Since I discovered them in the 1990s, instrument decals have been a staple part of my modelling toolkit. They're great for adding convincing detail, and far quicker and easier than picking out the details on a tiny dial by hand.
The trouble was, the sets I found (first by Reheat and more lately by Mike Grant) have all been aimed at the WW2 era, so their usefulness on early aviation subjects was severely restricted. The reason was twofold; the faces often just looked too modern, and the selection didn't include black characters on a pale dial as seen frequently on early instruments.
Now Airscale have released two new sheets designed specifically for WW1 modelling, available in 1:48 and 1:32. Each sheet carries a selection of Allied and German instruments – and, yes, some have the black characters on white faces. A beauty of the Airscale decals (unlike previous systems) is that the faces are printed as individual decals, so you can simply cut them out and slide them into place conventionally without any need for an expensive punch and die.
The sheets are printed by Fantasy Printshop and the quality is superb, with pin sharp registration and minimal carrier film. The decals can be applied to the front of a kit dashboard, or positioned on a backing plate behind a perforated instrument panel. If you prefer the latter style, Airscale have included a thing sheet of glazing film along with the decals.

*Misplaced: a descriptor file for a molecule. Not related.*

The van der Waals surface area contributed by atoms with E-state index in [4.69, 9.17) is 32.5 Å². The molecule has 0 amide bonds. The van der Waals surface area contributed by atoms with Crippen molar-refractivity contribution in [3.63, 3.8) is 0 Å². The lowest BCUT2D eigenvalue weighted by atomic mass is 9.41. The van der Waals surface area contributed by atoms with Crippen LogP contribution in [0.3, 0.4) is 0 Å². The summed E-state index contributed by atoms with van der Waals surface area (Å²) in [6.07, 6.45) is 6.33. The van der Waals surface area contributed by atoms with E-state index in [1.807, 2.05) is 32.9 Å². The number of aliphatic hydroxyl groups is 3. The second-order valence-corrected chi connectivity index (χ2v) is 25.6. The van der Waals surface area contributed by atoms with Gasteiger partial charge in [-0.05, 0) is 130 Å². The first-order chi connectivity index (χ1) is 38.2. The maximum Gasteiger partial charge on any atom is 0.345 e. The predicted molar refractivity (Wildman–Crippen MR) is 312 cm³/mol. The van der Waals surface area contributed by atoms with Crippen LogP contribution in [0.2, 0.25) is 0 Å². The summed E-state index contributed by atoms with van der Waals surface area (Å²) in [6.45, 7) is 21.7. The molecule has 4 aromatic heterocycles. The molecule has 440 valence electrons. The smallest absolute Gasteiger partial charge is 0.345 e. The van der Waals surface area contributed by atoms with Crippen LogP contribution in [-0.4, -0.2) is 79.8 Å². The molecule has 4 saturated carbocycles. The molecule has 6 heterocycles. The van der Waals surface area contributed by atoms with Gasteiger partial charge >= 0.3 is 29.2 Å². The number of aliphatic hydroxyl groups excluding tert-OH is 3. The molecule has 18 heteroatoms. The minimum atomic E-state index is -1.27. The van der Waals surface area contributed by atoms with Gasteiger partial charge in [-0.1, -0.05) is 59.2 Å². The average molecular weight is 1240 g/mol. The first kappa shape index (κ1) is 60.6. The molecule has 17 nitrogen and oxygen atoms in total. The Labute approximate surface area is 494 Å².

The sets include a simple set of instructions and a list of the instruments included. In 1:32 the dials are actually numbered on the list and on the decal sheet, so picking the specific instrument you need is simplicity itself. Strangely, they aren't numbered in 1:48 (although could always use the picture of the 1:32 sheet on Airscale's website
as a guide. This small oversight is the only reason I haven't given a 100% score – otherwise I simply can't fault the sheets.
Of course, many WW1 instruments continued to be used for years following the conflict, so Airscale's decals are also ideal for Golden Age subjects, possibly in combination with their WW2 sets (reviewed HERE
) for the crossover period of the 1930s.
Airscale's instrument decals are fantastic. They are simpler to use than comparable products I've tried, and the first I've found catering specifically for early aviation subjects. Whether you want to bring a standard kit cockpit to life or are a dedicated superdetailer or scratchbuilder, these decals are an almost indispensible addition to your modelling armoury. Unreservedly recommended.